Experts warn parliament of Istanbul earthquake risk - report
Experts have warned the Turkish parliament that Istanbul remains at risk of a significant earthquake, Cumhuriyet newspaper reported on Saturday.
The energy for a seismic event with a magnitude above 7 on the Richter scale has already built up in the Marmara region where the city is located, Cumhuriyet cited Kandilli Observatory and Earthquake Research Institute Director Haluk Özener as saying to a parliamentary enquiry on the issue.
“On average, there is a 7 to 7.9 scale earthquake every six and a half years in this region,” he said, referring to the Anatolian peninsula as a whole.
The last earthquake of similar scale took place near the southeastern province of Van in 2011, killing more than 600 people. And Özener said statistically speaking another was due soon: “I am not trying to present a disaster scenario, but we are now in the ninth year (since Van).”
The widespread belief in Turkey that an earthquake in a smaller segment of one of the several long fault lines that span the country would decrease the risk of other large-scale seismic events in the region is not accurate, according to Özener.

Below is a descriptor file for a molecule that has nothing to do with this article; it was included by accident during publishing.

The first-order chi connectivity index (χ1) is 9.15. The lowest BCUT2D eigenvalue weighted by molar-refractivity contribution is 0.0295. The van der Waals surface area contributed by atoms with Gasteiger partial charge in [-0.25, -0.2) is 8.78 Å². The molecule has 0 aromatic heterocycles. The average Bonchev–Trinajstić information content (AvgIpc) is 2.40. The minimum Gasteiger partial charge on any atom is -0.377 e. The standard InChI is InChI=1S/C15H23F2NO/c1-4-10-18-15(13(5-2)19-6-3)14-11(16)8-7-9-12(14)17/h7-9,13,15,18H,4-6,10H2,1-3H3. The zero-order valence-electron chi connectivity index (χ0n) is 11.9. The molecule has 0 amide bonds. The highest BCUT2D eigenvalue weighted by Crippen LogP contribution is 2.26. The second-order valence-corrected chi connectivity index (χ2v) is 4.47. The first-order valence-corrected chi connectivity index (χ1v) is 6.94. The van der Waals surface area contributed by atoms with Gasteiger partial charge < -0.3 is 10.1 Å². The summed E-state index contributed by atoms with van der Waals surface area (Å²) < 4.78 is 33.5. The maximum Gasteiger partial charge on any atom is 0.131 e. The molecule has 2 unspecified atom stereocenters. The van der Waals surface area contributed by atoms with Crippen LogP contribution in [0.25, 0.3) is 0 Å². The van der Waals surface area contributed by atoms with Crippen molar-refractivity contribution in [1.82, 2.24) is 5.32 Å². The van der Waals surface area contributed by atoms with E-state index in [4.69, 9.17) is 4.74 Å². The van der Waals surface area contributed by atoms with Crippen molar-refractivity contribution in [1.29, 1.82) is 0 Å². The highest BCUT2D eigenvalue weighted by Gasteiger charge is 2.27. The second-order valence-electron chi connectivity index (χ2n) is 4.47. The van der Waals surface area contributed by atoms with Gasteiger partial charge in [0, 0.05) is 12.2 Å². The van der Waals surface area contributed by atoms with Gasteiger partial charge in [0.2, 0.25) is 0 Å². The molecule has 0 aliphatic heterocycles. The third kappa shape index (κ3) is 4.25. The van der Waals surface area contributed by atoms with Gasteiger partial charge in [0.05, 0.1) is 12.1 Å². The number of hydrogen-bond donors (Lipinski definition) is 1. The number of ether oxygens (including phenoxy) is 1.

“The idea that smaller earthquakes take the energy away from bigger ones is correct in theory but not possible in practice,” he said.
The 6.9 magnitude earthquake that shook the western Izmir province on Oct. 30 resulted in 115 fatalities, higher than similar events elsewhere in the world, raising concerns over Turkey’s preparedness to face similar events in the future.
Cumhuriyet said Özener welcomed the government’s target of earthquake-proofing 300,000 to 500,000 buildings a year but warned that at that rate it would take 15 years to complete the work across the whole country.
“I hope the earthquake will wait for us for that long,” he said.
An earthquake that struck the Marmara Sea in 1999 and affected parts of Istanbul, had killed 17,000 people, most of them in the neighbouring Izmit province, and left another 250,000 homeless.
The 1999 earthquake marked the last major break in the northern Anatolian fault line near its western end. Experts have said the next break could be near Istanbul’s Prince’s Islands, focusing most of its destructive power on the city of 16 million people.